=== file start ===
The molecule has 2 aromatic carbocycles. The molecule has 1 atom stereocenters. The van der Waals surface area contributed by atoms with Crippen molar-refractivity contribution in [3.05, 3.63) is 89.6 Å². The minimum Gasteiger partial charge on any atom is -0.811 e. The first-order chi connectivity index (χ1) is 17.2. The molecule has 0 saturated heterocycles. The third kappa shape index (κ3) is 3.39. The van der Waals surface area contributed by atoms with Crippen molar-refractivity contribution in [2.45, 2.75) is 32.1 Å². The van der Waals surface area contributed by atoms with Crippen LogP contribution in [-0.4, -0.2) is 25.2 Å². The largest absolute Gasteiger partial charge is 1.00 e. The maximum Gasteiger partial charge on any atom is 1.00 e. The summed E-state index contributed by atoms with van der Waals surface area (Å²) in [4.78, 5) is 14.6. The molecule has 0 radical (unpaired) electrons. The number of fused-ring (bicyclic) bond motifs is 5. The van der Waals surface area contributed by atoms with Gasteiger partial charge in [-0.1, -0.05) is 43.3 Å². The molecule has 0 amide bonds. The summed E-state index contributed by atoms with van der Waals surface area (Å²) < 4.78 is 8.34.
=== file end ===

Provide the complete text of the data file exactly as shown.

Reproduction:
The molecule has 2 aromatic carbocycles. The molecule has 1 atom stereocenters. The van der Waals surface area contributed by atoms with Crippen molar-refractivity contribution in [3.05, 3.63) is 89.6 Å². The minimum Gasteiger partial charge on any atom is -0.811 e. The first-order chi connectivity index (χ1) is 17.2. The molecule has 0 saturated heterocycles. The third kappa shape index (κ3) is 3.39. The van der Waals surface area contributed by atoms with Crippen molar-refractivity contribution in [2.45, 2.75) is 32.1 Å². The van der Waals surface area contributed by atoms with Crippen LogP contribution in [-0.4, -0.2) is 25.2 Å². The largest absolute Gasteiger partial charge is 1.00 e. The maximum Gasteiger partial charge on any atom is 1.00 e. The summed E-state index contributed by atoms with van der Waals surface area (Å²) in [4.78, 5) is 14.6. The molecule has 0 radical (unpaired) electrons. The number of fused-ring (bicyclic) bond motifs is 5. The van der Waals surface area contributed by atoms with Gasteiger partial charge in [-0.1, -0.05) is 43.3 Å². The molecule has 0 amide bonds. The summed E-state index contributed by atoms with van der Waals surface area (Å²) < 4.78 is 8.34.